And along with that, my zen and positivity totally took a hit to the shins this week. I got it in my head that I’d be just fine going to a yoga class around the corner from my house. After all, this new one, called “YinYasa”, meant that the entire first half was focused on Yin, which I love because it’s more meditative and still. But I’d never been to this particular teacher and haven’t been in a studio in a couple of months.
I arrived and unlike almost every yoga class I’ve been to, she didn’t ask anyone if they had any issues, areas of pain, etc., they wanted to focus on. I’d mentioned when I walked in that I had plantar fasciitis and she casually said, “oh there’s only one move on the toes that you might not like”. I didn’t know her so I wasn’t about to go confiding with her about my IVF stresses and related body issues/challenges from that.
So rather than start in a regular cross-legged pose, she started us on our knees. Even with a blanket, my knees were in such pain I couldn’t do it, and while I know in yoga you can do whatever you want, really you do want to be able to follow along for the most part with the class, making slight modifications if necessary.
She however was zero interaction, zero modification, zero anything. The first extended yin pose was basically a runner’s stretch with your back knee on the ground and toes tucked under – the worst thing ever for my aching joints and an absolute no-no for my PF foot. Then she wants you to do a one-legged downward facing dog – another killer on a foot with PF. I was able to do sphinx and pigeon poses and that was it, as she then brought us into plank which of course was also a hell-no for my PF foot. Clearly this woman didn’t know shit about physiology and plantar fasciitis.
But the best parts (sarcastically I say this of course) – in the class, there was no talk of breath, of relaxation into poses, nothing. I would have been better off watching my Yin dvd at home where at least the lady on it talks to you, doesn’t just call out “one minute left!” as if this were some kind of strength challenge. Then the music went from quiet to actual songs with vocals and a slow hip hop kind of beat, which distracted the fuck out of me (I hate lyrics in yoga, IMHO the music should be background, not foreground where you end up listening to the words rather than to your own breath). And to top it all off, when I did try to find some type of comforting pose, I felt out of place, unsupported, and with all the hormones, my eyes began to tear up.
Yoga has always been a practice that has brought emotions to the surface. I’ve had tears come out, but have always had teachers who provided some type of verbal encouragement to meditate, to breathe, et cetera, so I could walk through the troubles in my heart that were coming to the surface. I did not get this there, and my tears welled up so much that I couldn’t see straight, and when you begin to cry there is no capacity for deep breathing.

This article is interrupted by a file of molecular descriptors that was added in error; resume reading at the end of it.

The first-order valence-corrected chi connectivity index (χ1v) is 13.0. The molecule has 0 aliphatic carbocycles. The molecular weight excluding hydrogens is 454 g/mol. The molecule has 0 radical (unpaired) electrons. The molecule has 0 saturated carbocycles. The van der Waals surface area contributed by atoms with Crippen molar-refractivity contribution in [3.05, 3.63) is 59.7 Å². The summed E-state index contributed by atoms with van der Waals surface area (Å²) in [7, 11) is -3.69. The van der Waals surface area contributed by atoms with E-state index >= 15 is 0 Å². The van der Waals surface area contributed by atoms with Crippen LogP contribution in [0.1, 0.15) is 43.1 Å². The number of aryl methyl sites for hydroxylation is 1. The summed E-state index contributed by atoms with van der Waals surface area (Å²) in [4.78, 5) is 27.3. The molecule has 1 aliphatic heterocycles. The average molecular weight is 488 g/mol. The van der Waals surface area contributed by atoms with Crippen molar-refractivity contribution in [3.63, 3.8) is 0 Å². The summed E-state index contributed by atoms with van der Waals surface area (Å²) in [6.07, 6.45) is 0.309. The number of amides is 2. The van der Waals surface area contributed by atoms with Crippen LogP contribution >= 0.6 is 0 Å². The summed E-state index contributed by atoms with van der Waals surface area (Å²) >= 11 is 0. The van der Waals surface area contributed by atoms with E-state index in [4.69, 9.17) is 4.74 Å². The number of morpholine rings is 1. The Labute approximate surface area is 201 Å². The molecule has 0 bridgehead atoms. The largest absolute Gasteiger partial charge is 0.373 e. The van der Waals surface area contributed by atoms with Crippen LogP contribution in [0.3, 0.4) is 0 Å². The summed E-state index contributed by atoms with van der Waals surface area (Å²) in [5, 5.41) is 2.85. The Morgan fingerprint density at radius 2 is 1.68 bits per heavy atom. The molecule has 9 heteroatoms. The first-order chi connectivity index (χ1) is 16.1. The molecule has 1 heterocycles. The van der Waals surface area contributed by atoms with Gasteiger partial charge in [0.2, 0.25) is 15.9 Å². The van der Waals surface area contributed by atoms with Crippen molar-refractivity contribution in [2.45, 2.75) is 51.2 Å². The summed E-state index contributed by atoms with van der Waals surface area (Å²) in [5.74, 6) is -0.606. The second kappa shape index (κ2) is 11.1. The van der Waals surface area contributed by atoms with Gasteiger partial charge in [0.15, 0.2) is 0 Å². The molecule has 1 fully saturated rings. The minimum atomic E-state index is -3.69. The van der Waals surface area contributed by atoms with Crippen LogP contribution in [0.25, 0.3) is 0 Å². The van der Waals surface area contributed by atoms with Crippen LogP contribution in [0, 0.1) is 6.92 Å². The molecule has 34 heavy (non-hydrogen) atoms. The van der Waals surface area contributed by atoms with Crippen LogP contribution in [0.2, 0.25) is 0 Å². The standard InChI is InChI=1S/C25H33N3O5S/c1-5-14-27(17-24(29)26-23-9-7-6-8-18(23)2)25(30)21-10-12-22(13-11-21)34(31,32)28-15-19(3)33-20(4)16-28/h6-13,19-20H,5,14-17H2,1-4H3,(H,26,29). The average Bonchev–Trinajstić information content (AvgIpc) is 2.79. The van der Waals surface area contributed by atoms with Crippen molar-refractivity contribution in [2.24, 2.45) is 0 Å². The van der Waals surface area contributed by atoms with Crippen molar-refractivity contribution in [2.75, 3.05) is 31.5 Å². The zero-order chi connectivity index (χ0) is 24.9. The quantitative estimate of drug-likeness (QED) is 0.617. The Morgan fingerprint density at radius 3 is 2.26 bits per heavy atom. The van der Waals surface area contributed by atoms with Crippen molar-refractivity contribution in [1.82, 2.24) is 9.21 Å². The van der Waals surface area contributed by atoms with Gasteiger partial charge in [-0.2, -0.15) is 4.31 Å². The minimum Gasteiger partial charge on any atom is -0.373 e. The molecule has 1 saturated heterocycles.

I rolled up my mat and left 30 minutes into the class. The teacher not only said nothing, she avoided my gaze entirely. Several hours later I got an email from her asking how I was doing, and I decided to tell her that the class was not only too hard on my feet but that I was going through IVF which brought a lot of pain overall, and simply got a “oh hope you feel better soon!” – clearly she couldn’t even be bothered with showing any real empathy (or googling symptoms of IVF so she could be more sensitive to her student’s sharing of such personal health information.
When I got home, I had a good cry then went out into the garden and watered the roses and clematis and pineapple sage and jasmine and all the other lovelies. And that’s when I finally breathed again. I will return to yoga practice in a classroom setting someday, but not until my body is well out of hormone territory. Well, WELL out of hormone territory. But every yoga teacher should be well versed in the emotions that come up during yoga and how to support their students, and this lady was so, so not.
Focus on the Belly
Once again I decided to get an abdominal massage to help increase the blood flow and get me feeling really centered, and this time chose a new practitioner who was certified in advanced Maya abdominal therapy techniques. Well, it was different than the last one for sure. She started me out on my back and did the tummy stuff first, then rolled me onto my tummy and sides to do the hip and lower back work, which was kind of odd. She was very good and took an interactive approach, explaining what she was finding and how she was approaching each part of my body as it’s very much focused on not just your tummy but your lower back, hips, where your legs connect to your torso, and even your bum.
I liked her personality a lot but at the same time I wish she would have done the abdominal massage at the end which is such a centering thing for a woman about to go into the IVF transfer. The belly is where it all begins and I would have loved to have not ended the procedure on my side. All in all a good massage, but I didn’t leave completely connected to my uterus, if that makes any sense. Because her style was more interactive, which meant I ended up talking during some of it (I usually shut the hell up during massage), and didn’t go into the zone. Lesson learned, I should have asked what order she does things in and what areas she covers, as my past abdominal massage therapist ended things with craniosacral which is bloody fantastic to zone out in and get me on my “I am a Mother” mantra that I’ve been focusing on a lot these days.
So yeah, I’m a bit of a stress ball now, typing this while I’m supposed to be vegging out watching a romantic comedy with my honey.
Thank goodness I have a beautiful hour of Reiki scheduled tomorrow morning with my gal Heidi before I hop on the valium & vicodin train and float on over to the clinic with my hubby at the wheel. Thank goodness I have a partner who loves me so much.
Yep, I bought special good luck socks. And Dan wants to wear his special skull ring that he gave me to wear on a necklace when we were still dating long-distance. And we love each other so much, that all we can do is look into each others’ eyes tomorrow and know that we’ll get through, no matter what.